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Photos Document a Dying Cheese-Making Tradition in the French Alps


First snow at Plan du Lac (2,385 m) and on the Grande Casse (3,855 m), September 2016 House and cheese-making workshop of the Bantin family, Chavière, September 2016 An appreciation of cheese might sound like a strange point of departure for a photo project, but sometimes it’s the ‘little’ things that really define our lived experiences.

“In the Park” with Diane Arbus


Diane Arbus A young man and his girlfriend with hot dogs in the park, N.Y.C. 1971 During the late 1960s, a shift began to occur as New York City underwent the rapid effects of deindustrialization.

Edward Burtynsky’s Striking Images of India’s Salt Pans


Canadian photographer Edward Burtynsky describes the terrain of the Little Rann of Kutch in Gujarat, India, as “scorched,” “cracked,” and “parched.” The Guardian’s Oliver Wainwright compares it to cat litter.

Portraits Revisit the New Romanticism Movement In the UK


Duggie Fields b.1945 The artist Duggie Fields is celebrated for his large- scale canvasses featuring bright blocks of colour and razor edged outlines.

After Years of Neglect, One Dog Becomes a Photographer’s Muse


Photographer Troy Moth has the life he always dreamt of as a teenager, and he shares it with his rescue dog.

Photographers Turn Their Lens to the Refugee Crisis in Belgrade


Close to 75,000 refugees are still living in a state of limbo between the Balkans and Greece, unable to enter the EU due to reinforced border control.

A Fascinating Portrait of the Working-Class in Northern England in the 1970s and 1980s


Father and Son Watching a Parade, West End, Newcastle; Chris Killip (British, born 1946); Newcastle, England; negative 1980; print 1986; Gelatin silver print Helen and Her Hula-hoop, Seacoal Camp, Lynemouth, Northumberland; Chris Killip (British, born 1946); Lynemouth, Northumberland, United Kingdom; negative 1984; print 1985; Gelatin silver print North England as presented by Manx photographer and Harvard professor Chris Killip is bleak not only for the lack of colour, but for the immediacy at which it hits the viewer that the subjects reside in a world where there are no prospects.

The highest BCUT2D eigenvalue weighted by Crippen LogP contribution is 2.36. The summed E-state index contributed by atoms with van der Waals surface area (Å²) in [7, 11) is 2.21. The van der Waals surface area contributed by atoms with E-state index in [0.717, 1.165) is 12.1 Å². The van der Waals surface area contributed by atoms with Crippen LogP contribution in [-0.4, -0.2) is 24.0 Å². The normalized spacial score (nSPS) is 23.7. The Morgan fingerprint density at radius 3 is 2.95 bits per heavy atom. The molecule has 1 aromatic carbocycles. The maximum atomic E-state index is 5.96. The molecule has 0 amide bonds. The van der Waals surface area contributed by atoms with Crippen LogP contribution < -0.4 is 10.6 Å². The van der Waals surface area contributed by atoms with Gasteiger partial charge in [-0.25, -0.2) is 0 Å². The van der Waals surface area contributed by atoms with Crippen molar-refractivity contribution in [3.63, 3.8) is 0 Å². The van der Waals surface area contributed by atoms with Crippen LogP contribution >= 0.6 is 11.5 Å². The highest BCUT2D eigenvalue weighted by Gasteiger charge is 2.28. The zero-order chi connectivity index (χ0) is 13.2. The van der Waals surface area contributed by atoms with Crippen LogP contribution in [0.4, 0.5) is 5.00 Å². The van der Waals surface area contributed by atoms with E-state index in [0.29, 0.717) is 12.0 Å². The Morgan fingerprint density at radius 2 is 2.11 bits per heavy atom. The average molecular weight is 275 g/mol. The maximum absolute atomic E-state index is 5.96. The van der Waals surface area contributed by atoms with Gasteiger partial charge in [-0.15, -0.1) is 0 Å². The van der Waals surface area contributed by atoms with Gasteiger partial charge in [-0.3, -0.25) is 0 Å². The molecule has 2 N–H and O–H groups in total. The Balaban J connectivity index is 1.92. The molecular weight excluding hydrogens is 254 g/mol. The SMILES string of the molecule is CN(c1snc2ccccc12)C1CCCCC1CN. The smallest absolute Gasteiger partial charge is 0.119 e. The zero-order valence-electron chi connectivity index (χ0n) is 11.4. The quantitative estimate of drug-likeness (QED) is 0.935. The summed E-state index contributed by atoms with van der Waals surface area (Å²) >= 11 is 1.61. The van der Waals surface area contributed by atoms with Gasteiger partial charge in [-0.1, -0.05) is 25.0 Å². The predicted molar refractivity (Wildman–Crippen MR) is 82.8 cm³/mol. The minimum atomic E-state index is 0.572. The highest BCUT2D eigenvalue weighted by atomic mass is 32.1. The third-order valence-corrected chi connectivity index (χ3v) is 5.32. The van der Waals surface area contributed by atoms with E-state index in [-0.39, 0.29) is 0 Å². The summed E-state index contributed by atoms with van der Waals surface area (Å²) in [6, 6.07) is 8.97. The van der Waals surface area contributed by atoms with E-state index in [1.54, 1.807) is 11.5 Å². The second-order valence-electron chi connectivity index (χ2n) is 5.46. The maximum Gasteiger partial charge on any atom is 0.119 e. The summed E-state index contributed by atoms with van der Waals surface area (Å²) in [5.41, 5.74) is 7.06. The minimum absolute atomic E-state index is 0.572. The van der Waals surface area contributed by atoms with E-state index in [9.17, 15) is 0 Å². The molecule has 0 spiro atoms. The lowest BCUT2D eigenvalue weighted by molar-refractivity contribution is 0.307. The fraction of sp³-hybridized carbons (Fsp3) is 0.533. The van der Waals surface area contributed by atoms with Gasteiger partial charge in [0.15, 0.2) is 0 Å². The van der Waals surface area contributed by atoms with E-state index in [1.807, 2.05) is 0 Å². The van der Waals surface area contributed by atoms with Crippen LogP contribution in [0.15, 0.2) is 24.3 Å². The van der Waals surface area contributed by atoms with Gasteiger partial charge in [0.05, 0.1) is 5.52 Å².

Moments from Everyday Life at a School For The Blind in Calcutta


For his on-going photo project, The Sixth Sense, Calcutta-based photographer Sutirtha Chatterjee captures moments from the everyday lives of blind children at a school.

What Survival in an Apocalyptic Landscape Looks Like


A contractual labour inside one of the coal mines in Jharia. He will make two dollars after loading almost five trucks with coal in Jharia.

Prison Inmates and the Dogs They Love, in Photos


In 2014, Travielle, an inmate at California State Prison Los Angeles County, sat down and wrote an application essay to Paws for Life, a program that would allow a small group of incarcerated men to work with homeless dogs inside the prison.

The Eerie World of Forgotten Nuclear Missile Bases, in Photos


“I grew up during the Cold War, when the pieces in a political game of chess were nuclear missiles,” Santa Barbara photographer Brett Leigh Dicks writes, “Kids at school were being taught to ‘duck and cover,’ telemovies depicted nuclear holocausts, and people were digging bomb shelters in their backyards.” Opposing Forces is Dicks’ journey through space and time, to the since-deserted remains of decommissioned missile bases throughout the United States and the former Soviet Union.

Photographer captures loneliness in the crowds of Japanese megacities


In the latter half of the 20th century Japan underwent a period of economic growth that was unprecedented—by the 1960s’ the country’s economy was second only to that of the United States.

Revealing the Hearts and Minds of 14-Year-Old Girls Living in Brussels, Palestine and Congo


Through her project, I AM 14, that materialised over three years and across three countries, Bénédicte Vanderreydt invites us into the lives of three 14-year-old girls.

Composite portraits born from a sense of loss


There is something unsettling about Portland, Maine based artist Craig Becker’s Scratch. The portraits recall decay, a return of flesh to the earth—there is something primordial about them.

Photos of Microscopic Landscapes Made of Human Tears


What couldn’t be fixed © Rose-Lynn Fisher Redemption © Rose-Lynn Fisher Los Angeles photographer Rose-Lynn Fisher has shot an estimated one thousand images of human tears, collected on approximately two hundred glass slides and viewed through a vintage Zeiss optical microscope.

This Photographer Took Big Risks to Pursue His Dreams (Sponsored)


When Andrew Kearns first started taking pictures, people told him it was almost impossible to make a living as a photographer.

Haunting Photos from the World’s Northernmost Town


“This place is so detached from the rest of the world,” Polish photographer Dominika Gesicka says of the town of Longyearbyen in Svalbard, “You can leave your problems behind.” Longyearbyen is the world’s northernmost town, with just over 2,000 residents.

Hypnotic Photos of a Salt Lake Reflected in Mirrors


Mirror 12, 2017 © Murray Fredericks, Courtesy Hamiltons Gallery, London Mirror 6, 2017 © Murray Fredericks, Courtesy Hamiltons Gallery, London Photographer Murray Fredericks has spent weeks alone on Lake Eyre in the Australian Outback.

Heartfelt Photos of At-Risk Shelter Dogs (Available for Adoption)


Lady Bell is an energetic and smart girl. She loves to give and receive affection (especially belly rubs).

Photographer captures loneliness in the crowds of Japanese megacities


In the latter half of the 20th century Japan underwent a period of economic growth that was unprecedented—by the 1960s’ the country’s economy was second only to that of the United States.


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